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Thank YOU at the end of a speech?

Thank YOU at the end of a speech?


The area of public speaking is fascinating! It involves multiple disciplines, control emotions, leadership, psychology, body language … It is so exciting! And of course, the more I read about this topic, the more I watch TEDTalk videos, and the more I get involved in Toastmasters, the more I like it!

It is rare a lunch in which I do not end at some point talking about public speaking J

I guess that's what happens when you are passionate about something. This happened again yesterday. I had lunch with my colleagues at a Japanese restaurant that we have around the office.

 I'm lucky because my colleagues are very nice people, and I love
being with them. They are so friendly! Very interesting people indeed! We were enjoying a delicious plate of sushi with miso soup and very tasty rice when the topic about saying

Thank YOU at the end of a presentation came up.


Should we say Thank YOU before closing a presentation/speech?


This is an interesting point, and actually quite controversial. Basically there are 2 theories

  1. Toastmasters stated that saying Thank YOU at the end of a presentation (or speech) makes you message weak. It makes your last words not as memorable.
  2. Other professional speakers, work presentations or TEDTalk orators feel a bit violent and rude finishing a talk without saying Thank YOU to the audience

Do you want to know my opinion about this? J

I won’t tell you how you should end a presentation. That’s up to you.

I won’t say that you should always say Thank YOU when you are done. 

I won’t say that you should always avoid Thank YOU when you are done.

Alexandre Dumas correctly expressed “All generalisations are dangerous even this one” 

In my opinion the most important aspect in this specific topic it's to know your audience and adapt your style.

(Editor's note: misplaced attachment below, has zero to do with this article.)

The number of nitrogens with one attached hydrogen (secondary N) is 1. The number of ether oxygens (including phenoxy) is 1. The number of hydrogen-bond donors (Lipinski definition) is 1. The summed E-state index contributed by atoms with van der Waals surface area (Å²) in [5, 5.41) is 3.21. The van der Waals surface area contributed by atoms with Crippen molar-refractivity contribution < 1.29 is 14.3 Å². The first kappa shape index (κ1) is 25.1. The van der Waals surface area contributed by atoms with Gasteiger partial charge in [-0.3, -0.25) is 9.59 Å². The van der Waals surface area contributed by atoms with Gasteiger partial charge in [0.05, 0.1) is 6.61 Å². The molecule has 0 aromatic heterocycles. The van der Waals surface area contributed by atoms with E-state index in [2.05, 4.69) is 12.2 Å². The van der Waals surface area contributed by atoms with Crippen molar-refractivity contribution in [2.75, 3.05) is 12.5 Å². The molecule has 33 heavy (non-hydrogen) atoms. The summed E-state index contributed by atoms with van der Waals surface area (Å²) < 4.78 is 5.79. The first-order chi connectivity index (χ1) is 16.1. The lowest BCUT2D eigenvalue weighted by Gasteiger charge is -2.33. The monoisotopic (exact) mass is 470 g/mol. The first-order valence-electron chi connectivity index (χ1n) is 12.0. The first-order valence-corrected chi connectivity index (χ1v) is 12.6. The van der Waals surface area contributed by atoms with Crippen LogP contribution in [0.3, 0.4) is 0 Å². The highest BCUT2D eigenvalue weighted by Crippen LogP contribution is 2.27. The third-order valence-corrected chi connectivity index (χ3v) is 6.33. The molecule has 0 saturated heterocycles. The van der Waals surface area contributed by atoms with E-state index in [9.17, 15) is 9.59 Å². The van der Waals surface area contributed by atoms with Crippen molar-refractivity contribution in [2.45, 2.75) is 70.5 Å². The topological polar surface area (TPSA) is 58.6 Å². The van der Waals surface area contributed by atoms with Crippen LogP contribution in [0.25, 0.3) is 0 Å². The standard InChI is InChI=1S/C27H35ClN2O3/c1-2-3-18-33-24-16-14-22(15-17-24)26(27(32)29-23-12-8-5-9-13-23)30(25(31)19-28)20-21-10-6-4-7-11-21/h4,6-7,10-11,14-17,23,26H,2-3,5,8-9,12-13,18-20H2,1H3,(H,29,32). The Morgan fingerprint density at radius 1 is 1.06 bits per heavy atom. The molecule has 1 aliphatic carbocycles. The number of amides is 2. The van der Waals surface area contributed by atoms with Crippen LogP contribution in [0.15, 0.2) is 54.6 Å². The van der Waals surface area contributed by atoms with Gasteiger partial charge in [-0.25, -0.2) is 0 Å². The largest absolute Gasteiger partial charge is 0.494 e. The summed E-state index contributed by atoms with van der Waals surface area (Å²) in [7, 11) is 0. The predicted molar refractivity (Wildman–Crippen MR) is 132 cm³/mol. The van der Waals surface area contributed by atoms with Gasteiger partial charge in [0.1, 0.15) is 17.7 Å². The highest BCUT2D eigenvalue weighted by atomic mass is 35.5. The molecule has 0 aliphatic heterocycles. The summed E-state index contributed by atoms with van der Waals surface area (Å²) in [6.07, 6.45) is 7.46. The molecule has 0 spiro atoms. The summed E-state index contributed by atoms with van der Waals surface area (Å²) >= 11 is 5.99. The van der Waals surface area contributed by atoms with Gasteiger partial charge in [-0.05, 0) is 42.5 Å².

So, what do we do then?
Let me propose here a couple of ideas.If you decide not to say Thank YOU at the end of speech you need to ensure that the final part has a powerful conclusion. This helps avoid that feeling and fear that I had the first months during my Toastmasters sessions.
It was basically “But how will the audience know that I'm done if I don’t say Thank YOU?

There are several techniques to cue your audience that the speech is over.

My favourite is to link the closing with the beginning of the speech. This can be done by referring to the title of the speech or the first part of the speech. This technique helps to close the circle. You can find an example of this in my essay "Living Better with Less Stuff" belonging to my second Toastmasters project. At the end of the speech I answer the question presented at the beginning.


Another technique is to send signals that the end of the speech is approaching, avoid by all means a very sudden end. The conclusion of the speech deserves time! You cannot finish all in a sudden.

Examples about how to send signals that we are approaching the end are:

  • As we have discussed today there are 5 steps about how to deliver an effective  presentation ...
  • As I have shown today it is possible to innovate in processes and creativity ...
  • Before ending this presentation let me ask you a question "how can we improve our level of quality in translations of our games? Summarising, there are three areas where we must focus our attention. The first is….

If you find that it's absolutely impossible for you to finish a presentation without saying Thank YOU because your feel that’s very rude, you can choose to close the speech in a very polite way!
For example:
It was a pleasure to be here today with this wonderful audience, if there are any questions please let me know now or even better having a beer J in the cocktail we will have at the end of this session



Please note that your last words probably are the first words that your audience will remember. Now it's your turn to think if you want that they remember Thank YOU or something more memorable.

I don't have time for anything!

I don't have time for anything!

Minimalism - Living better with less stuff

Minimalism - Living better with less stuff